Sunday, January 14, 2018

UPDATED: In Indiana, a child welfare chief resigns with a “ransom note” and the Foster Care Excuse Machine cranks up

Child welfare has been much in the news in Indiana lately for all the usual reasons – deaths of children “known to the system” and a surge in removals of children from their homes blamed – falsely – on the opioid crisis

When she resigned as head of the state’s child welfare agency, the Department of Child Services, Mary Beth Bonaventura threw gasoline on the fire.  As I noted in an op-ed column for the Indianapolis Star, her resignation letter had all the subtlety of a ransom note.  The message boiled down to: “Give DCS more money or children will die!”

[UPDATE, FEBRUARY 8, 2018: It turns out, children in Indiana were dying at a higher rate long before Bonaventura submitted her ransom note / resignation letter.  Indiana is in the midst of a foster-care panic, a sharp, sudden increase in children taken from their homes. The panic began in 2014, while Bonaventura was running the agency. In the years since the panic began child abuse deaths are up significantly over the years before the panic. Bonaventura had to know this long before she "predicted" an increase in future years.  Details on this are in this NCCPR column for Youth Today.]

Brian Bosma, speaker of the
Indiana House of Representatives
Among other things, I pointed out that Indiana already spends on child welfare at a rate that is, proportionately, well above the national average. That’s because Indiana tears apart families at the fourth highest rate in America, and in child welfare the worse the option the more it costs. Spending more won’t do any good unless Indiana learns to spend smarter, by bolstering services to families instead of going on a caseworker hiring binge.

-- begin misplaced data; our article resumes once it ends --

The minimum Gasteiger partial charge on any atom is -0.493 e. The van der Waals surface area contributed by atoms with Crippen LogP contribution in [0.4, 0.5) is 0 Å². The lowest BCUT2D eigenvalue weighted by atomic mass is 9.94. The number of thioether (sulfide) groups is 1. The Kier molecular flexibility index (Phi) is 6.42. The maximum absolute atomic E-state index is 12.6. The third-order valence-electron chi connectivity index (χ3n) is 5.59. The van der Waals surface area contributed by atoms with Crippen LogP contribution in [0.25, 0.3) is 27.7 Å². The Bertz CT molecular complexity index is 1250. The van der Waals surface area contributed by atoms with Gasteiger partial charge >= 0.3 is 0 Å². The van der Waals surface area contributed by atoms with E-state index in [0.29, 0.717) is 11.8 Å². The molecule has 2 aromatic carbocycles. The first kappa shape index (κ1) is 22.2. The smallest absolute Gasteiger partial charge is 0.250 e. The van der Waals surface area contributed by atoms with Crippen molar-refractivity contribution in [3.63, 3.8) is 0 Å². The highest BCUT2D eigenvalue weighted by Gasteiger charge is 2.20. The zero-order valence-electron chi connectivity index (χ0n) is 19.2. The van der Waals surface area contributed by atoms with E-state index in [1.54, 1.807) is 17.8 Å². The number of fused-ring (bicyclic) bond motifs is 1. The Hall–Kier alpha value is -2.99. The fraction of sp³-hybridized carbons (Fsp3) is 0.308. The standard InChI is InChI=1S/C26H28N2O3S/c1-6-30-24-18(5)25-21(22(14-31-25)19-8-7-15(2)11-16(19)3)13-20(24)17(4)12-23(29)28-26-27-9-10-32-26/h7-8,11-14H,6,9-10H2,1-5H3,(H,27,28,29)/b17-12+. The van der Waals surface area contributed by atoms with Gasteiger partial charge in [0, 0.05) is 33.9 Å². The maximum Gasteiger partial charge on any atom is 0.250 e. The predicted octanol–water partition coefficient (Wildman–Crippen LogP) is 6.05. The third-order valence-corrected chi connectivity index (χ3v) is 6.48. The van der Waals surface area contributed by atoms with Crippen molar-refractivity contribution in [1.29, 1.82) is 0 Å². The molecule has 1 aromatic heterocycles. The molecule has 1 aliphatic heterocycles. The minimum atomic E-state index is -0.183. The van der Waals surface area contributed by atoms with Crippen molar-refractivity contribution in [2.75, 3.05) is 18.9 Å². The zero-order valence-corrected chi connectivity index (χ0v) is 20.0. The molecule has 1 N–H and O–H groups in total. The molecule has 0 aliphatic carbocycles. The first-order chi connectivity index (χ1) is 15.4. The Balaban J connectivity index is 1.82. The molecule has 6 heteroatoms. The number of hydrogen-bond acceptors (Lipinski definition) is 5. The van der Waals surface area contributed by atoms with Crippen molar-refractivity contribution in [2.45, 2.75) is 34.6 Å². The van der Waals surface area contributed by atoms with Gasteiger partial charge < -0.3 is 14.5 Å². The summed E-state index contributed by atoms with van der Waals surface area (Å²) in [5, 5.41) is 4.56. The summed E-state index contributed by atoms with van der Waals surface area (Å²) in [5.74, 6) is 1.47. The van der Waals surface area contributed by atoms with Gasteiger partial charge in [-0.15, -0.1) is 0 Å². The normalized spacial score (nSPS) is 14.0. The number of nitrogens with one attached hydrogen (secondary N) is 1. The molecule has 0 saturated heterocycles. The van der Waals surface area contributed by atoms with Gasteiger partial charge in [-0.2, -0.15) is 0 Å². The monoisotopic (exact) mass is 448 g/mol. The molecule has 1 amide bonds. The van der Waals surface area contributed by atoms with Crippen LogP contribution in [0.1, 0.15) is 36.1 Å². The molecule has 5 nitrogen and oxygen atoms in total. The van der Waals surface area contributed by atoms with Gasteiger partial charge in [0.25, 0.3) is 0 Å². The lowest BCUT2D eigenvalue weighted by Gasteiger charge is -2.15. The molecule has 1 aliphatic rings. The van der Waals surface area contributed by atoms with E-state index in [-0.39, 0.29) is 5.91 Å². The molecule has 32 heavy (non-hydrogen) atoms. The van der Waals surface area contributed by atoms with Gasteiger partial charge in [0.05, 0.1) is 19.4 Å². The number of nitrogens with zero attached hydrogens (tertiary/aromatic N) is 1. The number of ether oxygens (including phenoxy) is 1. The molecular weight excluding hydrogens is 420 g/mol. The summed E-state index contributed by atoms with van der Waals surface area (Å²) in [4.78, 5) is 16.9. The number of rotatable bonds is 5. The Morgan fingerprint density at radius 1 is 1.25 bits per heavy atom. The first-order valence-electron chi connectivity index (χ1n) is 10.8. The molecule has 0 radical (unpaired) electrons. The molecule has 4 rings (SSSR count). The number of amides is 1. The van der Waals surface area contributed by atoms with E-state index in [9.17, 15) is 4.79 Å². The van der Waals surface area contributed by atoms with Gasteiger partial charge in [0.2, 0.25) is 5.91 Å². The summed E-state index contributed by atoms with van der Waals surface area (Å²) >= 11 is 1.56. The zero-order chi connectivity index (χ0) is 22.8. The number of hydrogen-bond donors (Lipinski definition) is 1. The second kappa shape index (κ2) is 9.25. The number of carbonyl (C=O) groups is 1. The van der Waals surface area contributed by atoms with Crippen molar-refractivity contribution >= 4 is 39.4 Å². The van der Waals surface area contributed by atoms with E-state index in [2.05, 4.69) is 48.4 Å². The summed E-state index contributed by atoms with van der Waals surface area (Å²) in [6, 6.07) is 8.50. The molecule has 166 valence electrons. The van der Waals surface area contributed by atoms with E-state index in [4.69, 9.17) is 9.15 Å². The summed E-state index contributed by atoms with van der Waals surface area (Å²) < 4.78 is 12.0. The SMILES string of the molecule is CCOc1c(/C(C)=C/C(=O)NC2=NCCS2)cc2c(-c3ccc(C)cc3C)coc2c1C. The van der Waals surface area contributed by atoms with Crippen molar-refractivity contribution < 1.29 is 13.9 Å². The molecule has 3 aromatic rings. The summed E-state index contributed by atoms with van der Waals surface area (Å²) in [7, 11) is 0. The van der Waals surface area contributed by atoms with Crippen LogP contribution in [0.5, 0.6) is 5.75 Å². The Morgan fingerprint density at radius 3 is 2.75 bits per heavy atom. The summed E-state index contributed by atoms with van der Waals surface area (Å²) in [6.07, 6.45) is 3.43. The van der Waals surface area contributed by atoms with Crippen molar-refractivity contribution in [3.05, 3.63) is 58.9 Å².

At about the same time, Brian Bosma, Speaker of the Indiana House of Representatives, played the role of the boy in the fable of The Emperor’s New Clothes. While so many others shouted about the need to just spend more money, Bosma said, in effect: Hey wait a minute. Why are we throwing so many more children into foster care than neighboring states?

At that point, the Foster Care Excuse Machine cranked up:

A Star story concerning Bosma’s remarks includes this:

[S]tatistics show that the number of children entering foster care because of parental drug abuse — of any kind — has climbed significantly faster in Indiana compared to neighboring states, according to an analysis by Child Trends, a national research organization focused on child well-being.

An incentive to check a box on a form

But that’s not quite correct. “[E]ntering foster care because of parental drug abuse …” does not mean such drug abuse was proven – far from it. It means only that a caseworker checked a box on a form saying something like “suspected drug abuse” and a judge then agreed to the removal.

Since judges tend to stereotype and stigmatize drug using parents in much the same way as many in child welfare, the incentive to check the box on the form, regardless of the amount of evidence, is obvious.  So Indiana caseworkers may simply be more prone to check that box on the form.

In 2016, Indiana took away children at nearly two-and-a-half-times the rate of Ohio – yes, Ohio, the state often spoken of in the same breath as Indiana as epicenter of the opioid epidemic. It strains credulity to think Indiana really has two-and-a-half times as many cases of drug abuse that genuinely require removal of a child to foster care.  Rather, this means that while Ohio also is prone to resort too quickly to foster care, at least there are some counties finding better alternatives.